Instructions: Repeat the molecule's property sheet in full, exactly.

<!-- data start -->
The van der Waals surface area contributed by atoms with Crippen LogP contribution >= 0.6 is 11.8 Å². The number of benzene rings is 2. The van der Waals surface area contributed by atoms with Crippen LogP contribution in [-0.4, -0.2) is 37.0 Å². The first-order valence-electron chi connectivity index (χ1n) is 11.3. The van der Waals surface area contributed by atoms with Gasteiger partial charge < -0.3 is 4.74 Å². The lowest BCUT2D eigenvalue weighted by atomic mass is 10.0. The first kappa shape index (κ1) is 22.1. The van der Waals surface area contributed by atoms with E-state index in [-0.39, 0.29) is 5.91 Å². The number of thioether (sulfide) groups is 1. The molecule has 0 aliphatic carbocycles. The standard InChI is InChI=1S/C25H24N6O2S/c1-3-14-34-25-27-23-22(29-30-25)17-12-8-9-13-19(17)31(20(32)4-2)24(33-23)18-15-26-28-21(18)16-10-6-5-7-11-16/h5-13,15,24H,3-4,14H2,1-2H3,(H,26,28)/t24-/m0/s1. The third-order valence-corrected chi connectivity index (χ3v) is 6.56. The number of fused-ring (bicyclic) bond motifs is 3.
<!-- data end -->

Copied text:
The van der Waals surface area contributed by atoms with Crippen LogP contribution >= 0.6 is 11.8 Å². The number of benzene rings is 2. The van der Waals surface area contributed by atoms with Crippen LogP contribution in [-0.4, -0.2) is 37.0 Å². The first-order valence-electron chi connectivity index (χ1n) is 11.3. The van der Waals surface area contributed by atoms with Gasteiger partial charge < -0.3 is 4.74 Å². The lowest BCUT2D eigenvalue weighted by atomic mass is 10.0. The first kappa shape index (κ1) is 22.1. The van der Waals surface area contributed by atoms with E-state index in [-0.39, 0.29) is 5.91 Å². The number of thioether (sulfide) groups is 1. The molecule has 0 aliphatic carbocycles. The standard InChI is InChI=1S/C25H24N6O2S/c1-3-14-34-25-27-23-22(29-30-25)17-12-8-9-13-19(17)31(20(32)4-2)24(33-23)18-15-26-28-21(18)16-10-6-5-7-11-16/h5-13,15,24H,3-4,14H2,1-2H3,(H,26,28)/t24-/m0/s1. The third-order valence-corrected chi connectivity index (χ3v) is 6.56. The number of fused-ring (bicyclic) bond motifs is 3.